16 April 2009

Buying a financial crisis

Financial deregulation, the root cause of the current economic crisis, did not occur spontaneously. It is thought of as a product of the ascendancy of neoconservative philosophy since the Reagan/Thatcher era, and of course it is, but it took more than the intellectual force of neoconservatism to make it real. It took cash, and lots of it. According to the report "Sold Out: How Wall Street and Washington Betrayed America," by Robert Weissman and James Donahue, it took at least $5.1-billion US.

That's the amount the financial sector spent on federal lobbying ($3.4-billion) and political campaign contributions ($1.7-billion) in the U.S. in the decade leading up to the meltdown. Merrill Lynch alone spent $68 million and Citigroup $108 million. Big money for big rewards. In 2007, the financial sector was engaging 3,000 lobbyists to influence the federal government, more than five for each Member of Congress, and that only includes those officially registered. It doesn't include corporate PR campaigns or state lobbyists. The crisis was well and truly paid for.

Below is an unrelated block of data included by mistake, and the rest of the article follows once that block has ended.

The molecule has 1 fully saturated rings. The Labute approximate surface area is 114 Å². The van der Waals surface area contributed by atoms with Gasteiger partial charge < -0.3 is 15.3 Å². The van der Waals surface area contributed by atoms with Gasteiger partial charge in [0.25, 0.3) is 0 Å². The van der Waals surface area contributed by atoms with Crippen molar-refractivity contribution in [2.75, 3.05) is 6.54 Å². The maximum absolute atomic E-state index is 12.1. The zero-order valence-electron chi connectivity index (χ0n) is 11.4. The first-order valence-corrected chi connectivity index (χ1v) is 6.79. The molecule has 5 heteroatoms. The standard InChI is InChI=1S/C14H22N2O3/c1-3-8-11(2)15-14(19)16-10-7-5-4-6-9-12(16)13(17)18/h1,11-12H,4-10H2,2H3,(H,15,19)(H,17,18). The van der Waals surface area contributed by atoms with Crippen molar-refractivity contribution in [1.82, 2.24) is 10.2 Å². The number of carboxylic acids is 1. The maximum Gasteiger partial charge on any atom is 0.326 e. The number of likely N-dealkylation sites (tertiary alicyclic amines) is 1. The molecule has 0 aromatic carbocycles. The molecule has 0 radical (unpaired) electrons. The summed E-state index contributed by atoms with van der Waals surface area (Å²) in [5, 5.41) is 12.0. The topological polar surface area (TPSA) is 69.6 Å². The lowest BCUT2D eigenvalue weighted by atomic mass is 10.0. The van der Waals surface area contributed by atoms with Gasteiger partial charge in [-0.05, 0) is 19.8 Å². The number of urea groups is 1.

This buying of Washington reveals a truth about our North American political systems. They aren't democracies, they are hybrid systems -- part rule by the people at large, part rule by the rich; part democracy, part plutocracy. The plutocratic part not only buys great influence over politicians, but through its control of the mass media, controls political discourse. And this aside from the power it exerts through domination of the economy.

The crisis has once again reminded us of the greatest challenge facing democracy in the 21st century: the struggle to diminish the power of the plutocracy. We need reminding because the plutocracy often exercises its influence in opaque and insidious ways: lobbying in backrooms, for example, and subtly requiring fealty from its media servants. We are currently paying the price for allowing this plutocratic mischief.

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